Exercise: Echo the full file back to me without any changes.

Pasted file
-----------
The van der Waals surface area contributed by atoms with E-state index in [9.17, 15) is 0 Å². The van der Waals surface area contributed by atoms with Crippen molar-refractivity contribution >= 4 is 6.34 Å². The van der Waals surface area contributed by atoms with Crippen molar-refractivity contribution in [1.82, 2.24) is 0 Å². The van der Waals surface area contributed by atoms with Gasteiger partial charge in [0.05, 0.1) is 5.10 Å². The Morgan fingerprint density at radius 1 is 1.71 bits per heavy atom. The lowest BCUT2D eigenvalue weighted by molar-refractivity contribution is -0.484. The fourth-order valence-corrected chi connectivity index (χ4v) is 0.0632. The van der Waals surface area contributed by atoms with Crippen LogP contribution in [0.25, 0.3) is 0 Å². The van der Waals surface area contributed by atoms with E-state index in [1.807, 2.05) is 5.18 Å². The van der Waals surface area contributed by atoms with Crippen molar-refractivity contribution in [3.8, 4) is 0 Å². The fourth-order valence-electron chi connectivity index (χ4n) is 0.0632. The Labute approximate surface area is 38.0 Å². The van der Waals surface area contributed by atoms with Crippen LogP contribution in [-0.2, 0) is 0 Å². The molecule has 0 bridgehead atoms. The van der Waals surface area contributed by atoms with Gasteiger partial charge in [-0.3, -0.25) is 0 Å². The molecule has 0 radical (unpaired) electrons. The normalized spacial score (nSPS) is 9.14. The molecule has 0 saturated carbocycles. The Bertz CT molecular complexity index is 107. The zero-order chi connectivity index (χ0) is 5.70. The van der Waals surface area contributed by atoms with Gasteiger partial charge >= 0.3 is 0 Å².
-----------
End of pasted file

The van der Waals surface area contributed by atoms with E-state index in [9.17, 15) is 0 Å². The van der Waals surface area contributed by atoms with Crippen molar-refractivity contribution >= 4 is 6.34 Å². The van der Waals surface area contributed by atoms with Crippen molar-refractivity contribution in [1.82, 2.24) is 0 Å². The van der Waals surface area contributed by atoms with Gasteiger partial charge in [0.05, 0.1) is 5.10 Å². The Morgan fingerprint density at radius 1 is 1.71 bits per heavy atom. The lowest BCUT2D eigenvalue weighted by molar-refractivity contribution is -0.484. The fourth-order valence-corrected chi connectivity index (χ4v) is 0.0632. The van der Waals surface area contributed by atoms with Crippen LogP contribution in [0.25, 0.3) is 0 Å². The van der Waals surface area contributed by atoms with E-state index in [1.807, 2.05) is 5.18 Å². The van der Waals surface area contributed by atoms with Crippen molar-refractivity contribution in [3.8, 4) is 0 Å². The fourth-order valence-electron chi connectivity index (χ4n) is 0.0632. The Labute approximate surface area is 38.0 Å². The van der Waals surface area contributed by atoms with Crippen LogP contribution in [-0.2, 0) is 0 Å². The molecule has 0 bridgehead atoms. The van der Waals surface area contributed by atoms with Gasteiger partial charge in [-0.3, -0.25) is 0 Å². The molecule has 0 radical (unpaired) electrons. The normalized spacial score (nSPS) is 9.14. The molecule has 0 saturated carbocycles. The Bertz CT molecular complexity index is 107. The zero-order chi connectivity index (χ0) is 5.70. The van der Waals surface area contributed by atoms with Gasteiger partial charge >= 0.3 is 0 Å².